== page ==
Saturday, June 15, 2013



I created today’s postcard-size oil painting with the tiny pochade kit shown here. It’s a miniature oil painting kit that literally fits in my pocket.

I recently showed it to a number of artist friends and they were all very excited to try it. So I decided to share it here with everyone today.

Basically this is a very small clamshell container that measures about 3x4 inches when closed.

It has an airtight seal so that oil paints inside stay wet for weeks. (I also have a wet-painting carrier not shown here that also fits into my pocket too.)

This tiny kit is great for capturing spur-of-the-moment painting ideas when inspiration strikes. Things that would probably be forgotten otherwise.

It’s an especially great idea for vacation trips. You’ll bring home a series of oil paintings that are little treasures. Vacation souvenirs and priceless memories.

It’s FUN to use, and cheap. The lid is the mixing area and the base holds all my usual colors. I don’t use any solvents or mediums with this so there’s nothing to spill. And when using this kit I normally use only the one small brush shown here or a small palette knife. (By the way, you can make a very small palette knife by cutting up an old credit card.)

One thing that makes this so fun is that there’s no pressure to complete a “masterpiece.” However many of them turn out to be true finished paintings in their own right. I’ve actually used some of my small pocket-size paintings as guides for large studio paintings!

Creating small paintings like this is a great way to master composition, too. It helps you see the big shapes of color and value more easily than when working on a large canvas. It forces you to simplify and skip the fussy details. It helps you cut to the heart of the subject and simply paint the “Wow!”  (The part that inspired you to choose the subject in the first place).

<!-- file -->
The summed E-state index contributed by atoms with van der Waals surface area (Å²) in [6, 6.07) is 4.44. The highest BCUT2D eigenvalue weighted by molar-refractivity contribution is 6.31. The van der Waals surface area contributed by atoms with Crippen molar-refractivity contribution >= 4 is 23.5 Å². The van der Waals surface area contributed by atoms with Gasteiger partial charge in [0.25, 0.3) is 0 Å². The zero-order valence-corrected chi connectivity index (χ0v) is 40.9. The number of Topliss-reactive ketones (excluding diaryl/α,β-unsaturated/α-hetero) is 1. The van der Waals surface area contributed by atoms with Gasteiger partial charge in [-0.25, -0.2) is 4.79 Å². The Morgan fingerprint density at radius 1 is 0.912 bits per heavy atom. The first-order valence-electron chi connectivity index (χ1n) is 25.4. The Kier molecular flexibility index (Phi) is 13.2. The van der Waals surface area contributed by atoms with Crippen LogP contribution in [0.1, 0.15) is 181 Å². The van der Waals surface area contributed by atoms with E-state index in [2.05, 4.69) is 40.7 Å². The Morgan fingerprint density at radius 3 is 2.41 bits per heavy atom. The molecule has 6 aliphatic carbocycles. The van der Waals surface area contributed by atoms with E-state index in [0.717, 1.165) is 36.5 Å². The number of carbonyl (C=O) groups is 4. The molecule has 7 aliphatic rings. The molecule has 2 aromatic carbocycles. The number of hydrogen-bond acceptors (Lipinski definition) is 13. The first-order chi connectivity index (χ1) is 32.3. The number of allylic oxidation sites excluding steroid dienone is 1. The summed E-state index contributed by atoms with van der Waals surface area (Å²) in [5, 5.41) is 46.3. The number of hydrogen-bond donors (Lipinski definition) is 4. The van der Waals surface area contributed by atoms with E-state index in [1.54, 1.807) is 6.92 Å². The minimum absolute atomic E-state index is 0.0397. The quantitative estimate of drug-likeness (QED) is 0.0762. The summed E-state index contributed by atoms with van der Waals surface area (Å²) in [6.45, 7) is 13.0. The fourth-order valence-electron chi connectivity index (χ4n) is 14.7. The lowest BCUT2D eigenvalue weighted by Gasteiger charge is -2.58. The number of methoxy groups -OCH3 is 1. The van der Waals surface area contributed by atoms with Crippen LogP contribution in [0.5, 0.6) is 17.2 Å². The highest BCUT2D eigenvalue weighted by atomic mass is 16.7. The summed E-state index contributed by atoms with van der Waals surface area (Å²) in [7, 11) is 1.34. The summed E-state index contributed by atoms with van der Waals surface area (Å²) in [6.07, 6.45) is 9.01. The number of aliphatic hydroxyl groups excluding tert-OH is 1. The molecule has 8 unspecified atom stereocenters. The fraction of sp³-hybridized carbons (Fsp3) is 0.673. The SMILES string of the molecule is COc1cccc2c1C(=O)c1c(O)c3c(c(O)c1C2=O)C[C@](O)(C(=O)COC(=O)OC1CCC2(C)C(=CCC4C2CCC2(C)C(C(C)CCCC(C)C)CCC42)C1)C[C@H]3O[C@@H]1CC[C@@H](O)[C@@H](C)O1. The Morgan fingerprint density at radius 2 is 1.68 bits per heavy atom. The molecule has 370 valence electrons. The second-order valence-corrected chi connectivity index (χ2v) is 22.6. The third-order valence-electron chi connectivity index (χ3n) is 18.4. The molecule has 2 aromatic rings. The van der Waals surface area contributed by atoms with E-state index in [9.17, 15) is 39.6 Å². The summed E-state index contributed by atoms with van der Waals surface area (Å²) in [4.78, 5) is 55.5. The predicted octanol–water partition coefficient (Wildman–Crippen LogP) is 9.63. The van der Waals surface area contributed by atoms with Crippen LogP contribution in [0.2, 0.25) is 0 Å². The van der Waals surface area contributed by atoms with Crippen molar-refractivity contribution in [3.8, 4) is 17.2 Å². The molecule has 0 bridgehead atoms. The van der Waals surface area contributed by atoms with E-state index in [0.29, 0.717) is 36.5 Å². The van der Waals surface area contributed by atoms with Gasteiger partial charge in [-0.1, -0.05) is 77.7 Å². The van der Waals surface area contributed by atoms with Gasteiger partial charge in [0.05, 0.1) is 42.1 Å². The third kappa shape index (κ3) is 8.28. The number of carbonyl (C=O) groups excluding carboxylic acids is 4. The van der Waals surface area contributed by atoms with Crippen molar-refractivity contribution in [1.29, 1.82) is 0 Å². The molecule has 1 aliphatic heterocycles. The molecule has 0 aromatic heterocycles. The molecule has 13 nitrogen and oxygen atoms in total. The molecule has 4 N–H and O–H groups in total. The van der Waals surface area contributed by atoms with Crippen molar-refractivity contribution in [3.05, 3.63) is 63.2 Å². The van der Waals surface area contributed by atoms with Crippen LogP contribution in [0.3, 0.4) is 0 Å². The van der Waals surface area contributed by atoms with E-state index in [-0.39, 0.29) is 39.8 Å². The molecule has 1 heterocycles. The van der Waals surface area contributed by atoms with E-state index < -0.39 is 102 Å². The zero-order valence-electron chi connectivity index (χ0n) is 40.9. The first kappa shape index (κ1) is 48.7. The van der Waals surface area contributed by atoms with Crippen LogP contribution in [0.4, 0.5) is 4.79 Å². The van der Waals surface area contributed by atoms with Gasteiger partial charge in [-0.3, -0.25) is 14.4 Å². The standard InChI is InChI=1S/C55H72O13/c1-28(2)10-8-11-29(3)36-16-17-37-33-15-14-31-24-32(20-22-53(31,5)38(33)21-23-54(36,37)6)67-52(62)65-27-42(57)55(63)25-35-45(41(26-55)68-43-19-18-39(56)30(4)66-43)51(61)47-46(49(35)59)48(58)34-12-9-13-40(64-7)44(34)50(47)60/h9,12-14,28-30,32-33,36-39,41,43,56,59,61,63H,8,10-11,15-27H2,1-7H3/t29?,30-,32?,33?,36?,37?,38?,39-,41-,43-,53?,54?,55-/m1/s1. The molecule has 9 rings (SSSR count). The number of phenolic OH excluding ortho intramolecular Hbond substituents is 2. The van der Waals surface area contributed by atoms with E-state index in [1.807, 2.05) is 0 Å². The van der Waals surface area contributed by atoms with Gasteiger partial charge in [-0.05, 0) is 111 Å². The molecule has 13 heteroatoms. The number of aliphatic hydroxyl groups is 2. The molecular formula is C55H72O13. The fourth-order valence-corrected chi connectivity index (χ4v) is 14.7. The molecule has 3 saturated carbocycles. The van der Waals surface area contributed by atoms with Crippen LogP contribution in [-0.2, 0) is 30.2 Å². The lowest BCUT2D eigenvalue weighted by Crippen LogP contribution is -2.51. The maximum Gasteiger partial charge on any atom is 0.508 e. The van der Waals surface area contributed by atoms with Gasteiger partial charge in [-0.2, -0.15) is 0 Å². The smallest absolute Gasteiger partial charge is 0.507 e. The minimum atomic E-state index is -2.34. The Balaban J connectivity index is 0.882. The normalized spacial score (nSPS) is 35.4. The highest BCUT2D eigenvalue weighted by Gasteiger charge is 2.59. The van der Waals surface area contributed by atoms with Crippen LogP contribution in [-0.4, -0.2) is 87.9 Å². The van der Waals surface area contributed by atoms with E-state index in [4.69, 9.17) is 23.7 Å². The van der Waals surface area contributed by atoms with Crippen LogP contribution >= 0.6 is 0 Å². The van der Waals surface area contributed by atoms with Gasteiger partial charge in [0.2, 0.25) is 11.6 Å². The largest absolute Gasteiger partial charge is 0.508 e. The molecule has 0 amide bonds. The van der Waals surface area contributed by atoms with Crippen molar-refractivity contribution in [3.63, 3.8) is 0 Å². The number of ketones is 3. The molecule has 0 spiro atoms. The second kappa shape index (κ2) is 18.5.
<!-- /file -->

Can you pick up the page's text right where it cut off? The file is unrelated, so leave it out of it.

I’ve been painting for a lifetime and in the process I’ve gathered loads of things I want to share with other artists.

Tips on how ANY artist can master basic color-mixing as well as advanced color-mixing.

And things nobody else teaches, like “anchor points” (which are NOT the same as focal points).

And interesting surfaces to paint on that help you achieve different results in your paintings.

And the viscosity of paint that is best for various effects.

And brush techniques, including the 8 essential elements of a brush stroke.

And so much more (like this kit for example).

In my upcoming Plein Air Workshop that begins in July I’ll be passing along many things like these. But not everyone can attend my live workshops. So I’ve decided to share some of these things here on my blog.

I hope you give this idea a try, and I wish you HAPPY PAINTING!

Tom Brown


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